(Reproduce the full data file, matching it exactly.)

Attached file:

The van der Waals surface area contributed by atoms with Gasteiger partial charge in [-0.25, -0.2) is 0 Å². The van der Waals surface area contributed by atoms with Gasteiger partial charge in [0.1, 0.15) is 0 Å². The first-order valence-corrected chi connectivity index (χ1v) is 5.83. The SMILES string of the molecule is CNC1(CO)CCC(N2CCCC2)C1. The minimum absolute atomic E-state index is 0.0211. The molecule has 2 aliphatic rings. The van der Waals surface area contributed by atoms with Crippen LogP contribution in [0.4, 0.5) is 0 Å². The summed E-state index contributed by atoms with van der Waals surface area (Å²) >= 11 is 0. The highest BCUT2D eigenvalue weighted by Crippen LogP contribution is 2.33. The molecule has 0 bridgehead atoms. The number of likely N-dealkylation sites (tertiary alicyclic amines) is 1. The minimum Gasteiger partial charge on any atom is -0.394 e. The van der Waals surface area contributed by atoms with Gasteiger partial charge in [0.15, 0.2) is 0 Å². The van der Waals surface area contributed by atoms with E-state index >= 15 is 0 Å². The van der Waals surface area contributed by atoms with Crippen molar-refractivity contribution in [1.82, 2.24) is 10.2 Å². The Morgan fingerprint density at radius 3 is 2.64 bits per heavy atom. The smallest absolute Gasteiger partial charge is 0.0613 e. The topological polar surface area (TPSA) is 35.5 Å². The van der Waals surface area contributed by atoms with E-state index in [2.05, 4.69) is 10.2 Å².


The van der Waals surface area contributed by atoms with Gasteiger partial charge in [-0.25, -0.2) is 0 Å². The van der Waals surface area contributed by atoms with Gasteiger partial charge in [0.1, 0.15) is 0 Å². The first-order valence-corrected chi connectivity index (χ1v) is 5.83. The SMILES string of the molecule is CNC1(CO)CCC(N2CCCC2)C1. The minimum absolute atomic E-state index is 0.0211. The molecule has 2 aliphatic rings. The van der Waals surface area contributed by atoms with Crippen LogP contribution in [0.4, 0.5) is 0 Å². The summed E-state index contributed by atoms with van der Waals surface area (Å²) >= 11 is 0. The highest BCUT2D eigenvalue weighted by Crippen LogP contribution is 2.33. The molecule has 0 bridgehead atoms. The number of likely N-dealkylation sites (tertiary alicyclic amines) is 1. The minimum Gasteiger partial charge on any atom is -0.394 e. The van der Waals surface area contributed by atoms with Gasteiger partial charge in [0.15, 0.2) is 0 Å². The van der Waals surface area contributed by atoms with E-state index >= 15 is 0 Å². The van der Waals surface area contributed by atoms with Crippen molar-refractivity contribution in [1.82, 2.24) is 10.2 Å². The Morgan fingerprint density at radius 3 is 2.64 bits per heavy atom. The smallest absolute Gasteiger partial charge is 0.0613 e. The topological polar surface area (TPSA) is 35.5 Å². The van der Waals surface area contributed by atoms with E-state index in [2.05, 4.69) is 10.2 Å².